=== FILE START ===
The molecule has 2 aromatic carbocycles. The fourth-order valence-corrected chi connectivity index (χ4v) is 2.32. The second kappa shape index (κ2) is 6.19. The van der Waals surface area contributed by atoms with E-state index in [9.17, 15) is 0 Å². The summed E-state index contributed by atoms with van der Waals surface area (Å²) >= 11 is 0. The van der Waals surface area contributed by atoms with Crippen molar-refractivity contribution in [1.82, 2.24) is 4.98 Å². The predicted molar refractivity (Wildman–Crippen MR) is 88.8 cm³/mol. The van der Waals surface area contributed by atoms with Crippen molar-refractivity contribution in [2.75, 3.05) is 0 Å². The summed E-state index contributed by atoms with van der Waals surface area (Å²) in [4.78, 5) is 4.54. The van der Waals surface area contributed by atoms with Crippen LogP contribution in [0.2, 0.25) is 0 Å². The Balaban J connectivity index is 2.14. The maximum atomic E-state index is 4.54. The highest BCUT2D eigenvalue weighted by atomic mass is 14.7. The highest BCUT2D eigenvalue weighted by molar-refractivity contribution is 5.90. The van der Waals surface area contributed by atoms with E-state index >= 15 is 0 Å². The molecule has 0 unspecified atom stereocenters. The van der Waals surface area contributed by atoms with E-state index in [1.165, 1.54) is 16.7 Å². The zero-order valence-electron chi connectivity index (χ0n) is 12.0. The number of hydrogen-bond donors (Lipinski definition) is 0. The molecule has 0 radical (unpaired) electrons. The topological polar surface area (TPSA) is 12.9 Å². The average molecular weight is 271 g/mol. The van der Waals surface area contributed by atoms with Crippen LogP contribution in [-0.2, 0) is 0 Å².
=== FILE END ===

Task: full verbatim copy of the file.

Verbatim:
The molecule has 2 aromatic carbocycles. The fourth-order valence-corrected chi connectivity index (χ4v) is 2.32. The second kappa shape index (κ2) is 6.19. The van der Waals surface area contributed by atoms with E-state index in [9.17, 15) is 0 Å². The summed E-state index contributed by atoms with van der Waals surface area (Å²) >= 11 is 0. The van der Waals surface area contributed by atoms with Crippen molar-refractivity contribution in [1.82, 2.24) is 4.98 Å². The predicted molar refractivity (Wildman–Crippen MR) is 88.8 cm³/mol. The van der Waals surface area contributed by atoms with Crippen molar-refractivity contribution in [2.75, 3.05) is 0 Å². The summed E-state index contributed by atoms with van der Waals surface area (Å²) in [4.78, 5) is 4.54. The van der Waals surface area contributed by atoms with Crippen LogP contribution in [0.2, 0.25) is 0 Å². The Balaban J connectivity index is 2.14. The maximum atomic E-state index is 4.54. The highest BCUT2D eigenvalue weighted by atomic mass is 14.7. The highest BCUT2D eigenvalue weighted by molar-refractivity contribution is 5.90. The van der Waals surface area contributed by atoms with E-state index >= 15 is 0 Å². The molecule has 0 unspecified atom stereocenters. The van der Waals surface area contributed by atoms with E-state index in [1.165, 1.54) is 16.7 Å². The zero-order valence-electron chi connectivity index (χ0n) is 12.0. The number of hydrogen-bond donors (Lipinski definition) is 0. The molecule has 0 radical (unpaired) electrons. The topological polar surface area (TPSA) is 12.9 Å². The average molecular weight is 271 g/mol. The van der Waals surface area contributed by atoms with Crippen LogP contribution in [-0.2, 0) is 0 Å².